1 EXECUTIVE FIRE OFFICER MASTER S DEGREE: A PRELIMINARY POTENTIAL MARKET ANALYSIS STRATEGIC MANAGEMENT OF CHANGE BY: Burton A. Clark, Ed.D. National Fire Academy Emmitsburg, Maryland An applied research project submitted to the National Fire Academy as part of the Executive Fire Officer Program. March 1997
2 1 Abstract The problem was that a potential market analysis on the feasibility of an Executive Fire Officer (EFO) Master s Degree program had not been conducted. The purpose of this study was to conduct a potential market analysis on the feasibility of an EFO Master s Degree program. This was a descriptive research project. The research questions were: 1. How many students would apply their National Fire Academy (NFA) credits to an EFO Master s Degree? 2. How many additional courses would students take for an EFO Master s Degree? 3. How much money would students spend on an EFO Master s Degree? The procedures involved surveying a convenience sample of 107 students taking EFO courses during the time period of this study. Their responses to the research questions were tabulated numerically and by percentages. The results were: 70 students would apply their Executive Fire Officer Program credits to an EFO Master s Degree, 39 students would take four to six additional courses, and 34 students would pay $4,000-$6,000. The recommendation, based on this study, was for the NFA to inform any interested colleges or universities that there appears to be a potential market for an EFO Master s Degree. Potential suppliers should be cautioned to go beyond this preliminary investigation to determine the economic feasibility of an EFO Master s Degree.
3 2 Table of Contents Abstract 1 Table of Contents 2 List of Figures 3 Introduction 4 Background and Significance 4 Literature Review 5 Procedures 7 Results 8 Discussion 10 Recommendations 11 References 13 Appendix 14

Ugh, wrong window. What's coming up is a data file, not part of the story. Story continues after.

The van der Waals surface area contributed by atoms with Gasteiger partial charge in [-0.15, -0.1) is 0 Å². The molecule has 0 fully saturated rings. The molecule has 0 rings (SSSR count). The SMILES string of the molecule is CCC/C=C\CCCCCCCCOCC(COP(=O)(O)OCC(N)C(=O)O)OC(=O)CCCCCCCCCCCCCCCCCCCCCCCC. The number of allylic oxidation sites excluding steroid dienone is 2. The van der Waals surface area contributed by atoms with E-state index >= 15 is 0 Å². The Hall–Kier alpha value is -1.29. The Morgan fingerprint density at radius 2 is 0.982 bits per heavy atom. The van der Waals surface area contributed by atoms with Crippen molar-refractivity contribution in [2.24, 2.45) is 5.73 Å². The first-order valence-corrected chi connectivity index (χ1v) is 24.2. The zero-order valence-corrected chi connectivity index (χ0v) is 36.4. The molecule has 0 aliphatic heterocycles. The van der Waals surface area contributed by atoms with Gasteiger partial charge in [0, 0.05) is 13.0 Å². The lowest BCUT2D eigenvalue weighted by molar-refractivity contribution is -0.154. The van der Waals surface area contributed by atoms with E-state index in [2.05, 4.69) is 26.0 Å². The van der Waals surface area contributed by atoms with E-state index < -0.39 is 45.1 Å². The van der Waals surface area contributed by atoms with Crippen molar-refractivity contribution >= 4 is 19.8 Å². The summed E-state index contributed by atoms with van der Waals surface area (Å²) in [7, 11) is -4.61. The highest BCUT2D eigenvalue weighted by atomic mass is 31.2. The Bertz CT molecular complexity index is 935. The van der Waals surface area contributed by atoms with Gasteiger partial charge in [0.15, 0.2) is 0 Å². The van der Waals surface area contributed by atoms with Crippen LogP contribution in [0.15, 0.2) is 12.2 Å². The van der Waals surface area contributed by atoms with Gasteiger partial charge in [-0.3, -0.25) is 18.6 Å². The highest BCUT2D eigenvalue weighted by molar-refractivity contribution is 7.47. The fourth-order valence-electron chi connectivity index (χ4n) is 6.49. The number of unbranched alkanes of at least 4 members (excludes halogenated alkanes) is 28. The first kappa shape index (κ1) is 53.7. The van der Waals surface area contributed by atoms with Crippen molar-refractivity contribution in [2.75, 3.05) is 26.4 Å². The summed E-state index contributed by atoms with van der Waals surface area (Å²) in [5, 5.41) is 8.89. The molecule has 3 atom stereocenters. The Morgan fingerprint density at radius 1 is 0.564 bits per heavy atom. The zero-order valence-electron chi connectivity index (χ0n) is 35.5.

4 3 List of Figures Figure 1 Number of Courses Willing to Take by Percentage n Amount of Money Willing to Pay by Percentage n69 10
5 4 Introduction The problem is that a potential market analysis on the feasibility of an Executive Fire Officer (EFO) Master s Degree program has not been conducted. The purpose of this study is to conduct a potential market analysis on the feasibility of an EFO Master s Degree Program. This is a descriptive research project. The research questions are: 1. How many students would apply their National Fire Academy (NFA) credits to an EFO Master s Degree? 2. How many additional courses would students take for an EFO Master s Degree? 3. How much money would students spend on an EFO Master s Degree? Background and Significance At the present time an EFO Master s Degree does not exist. According to Clark (1993), there are only four fire-related master s degree programs in the country, all in fire protection engineering. Since 1985, approximately 1200 students have graduated from the National Fire Academy s Executive Fire Officer Program (EFOP). There are approximately 700 students in the EFOP at any given time. The EFOP consists of four three-credit courses and requires four one-credit applied research projects. A total of 16 credit hours at the graduate or upper-level baccalaureate level are recommended by the American Council on Education for successfully completing the EFOP (NFA, 1996a). There is some NFA interest in connecting the EFOP to colleges/universities and exploring other distance education options and partnerships (NFA, 1996b). This study is important to the NFA for two reasons. First, a market analysis will give NFA management quantifiable data to use in their decision making process.